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NET Vows To ‘Strengthen’ TV Station’s Newsroom Following Constitutional Challenge

NET’s Head of News has vowed to continue strengthening its TV station’s newsroom in the wake of a legal challenge that could declare political party TV stations unconstitutional.

“I am determined to keep strengthening not only the NET TV newsroom but also our newspapers, radio and social media platforms which are showing tremendous engagement amongst all age groups. 2021 will be a very challenging year for us – and we will keep on delivering the best service to our audiences and readers,” Robert Cremona told Lovin Malta.

When Lovin Malta reached out to ONE’s Head of News Edward Montebello, he declined to comment, saying that the media house would do so “at the opportune time”. 

On Sunday, Lovin Malta announced that it gave notice to the State Advocate that it will ask a civil court to decide whether a law that permits party-owned propaganda TV stations ONE and NET goes against Malta’s constitution.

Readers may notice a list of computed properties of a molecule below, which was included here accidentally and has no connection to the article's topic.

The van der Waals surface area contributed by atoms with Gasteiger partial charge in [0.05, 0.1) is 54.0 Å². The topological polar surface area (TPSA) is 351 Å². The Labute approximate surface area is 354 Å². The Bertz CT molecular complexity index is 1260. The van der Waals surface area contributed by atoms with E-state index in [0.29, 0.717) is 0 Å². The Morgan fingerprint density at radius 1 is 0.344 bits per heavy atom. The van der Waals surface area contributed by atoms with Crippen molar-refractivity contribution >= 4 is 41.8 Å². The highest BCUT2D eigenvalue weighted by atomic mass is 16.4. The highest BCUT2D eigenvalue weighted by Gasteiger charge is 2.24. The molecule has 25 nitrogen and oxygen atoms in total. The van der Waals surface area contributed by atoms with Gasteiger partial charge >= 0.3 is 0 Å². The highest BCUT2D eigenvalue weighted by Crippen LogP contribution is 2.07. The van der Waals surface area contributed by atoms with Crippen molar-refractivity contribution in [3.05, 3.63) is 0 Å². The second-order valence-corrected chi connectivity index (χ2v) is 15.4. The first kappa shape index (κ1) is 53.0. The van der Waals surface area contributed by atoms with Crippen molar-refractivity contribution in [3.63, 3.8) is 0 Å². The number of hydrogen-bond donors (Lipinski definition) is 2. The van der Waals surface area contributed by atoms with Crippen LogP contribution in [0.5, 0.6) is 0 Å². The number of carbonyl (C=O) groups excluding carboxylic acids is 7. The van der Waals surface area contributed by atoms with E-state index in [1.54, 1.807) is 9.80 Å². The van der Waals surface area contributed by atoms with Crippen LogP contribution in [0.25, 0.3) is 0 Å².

A proviso in Article 13 of the Broadcasting Act enables party stations to exist on the premise that they balance each other out, even though Malta’s Constitution, the highest law in the land, clearly states that all broadcast media should remain impartial as much as possible.

ONE and NET are the exact opposite of what the Constitution demands, Lovin Malta argues.

On social media, Cremona described the challenge as “another attack on NET TV and our newsroom”.

“It’s a shame, but don’t worry, our team will keep on delivering and we’ll be stronger than ever!” he wrote.

ONE Television’s Executive Chairman Jason Micallef has criticised the case, saying he’s ready to fight for his station’s “fundamental right” to continue broadcasting.

Meanwhile, Nationalist Party general secretary Francis Zammit Dimech told Times of Malta that until there is a “proper level playing field”, the party won’t renounce their right to a TV station.

Prime Minister Robert Abela has said he will now leave the issue in the court’s hands, while PN Leader Bernard Grech was adamant that the public broadcaster would need to be reformed before such a change is considered.

The case is a publicly crowdfunded bid to reduce misinformation, partisan divisions and corruption on and island historically plagued by tribalism.

Both NET and ONE are bankrupt and have not filed their audited accounts in more than 10 years – yet, neither has been fined by the Malta Business Registry for failing to do so.

The latest accounts for One Productions are from 2010; the latest accounts for Net are from 2003.

Do you think that party stations are unconstitutional? Comment below

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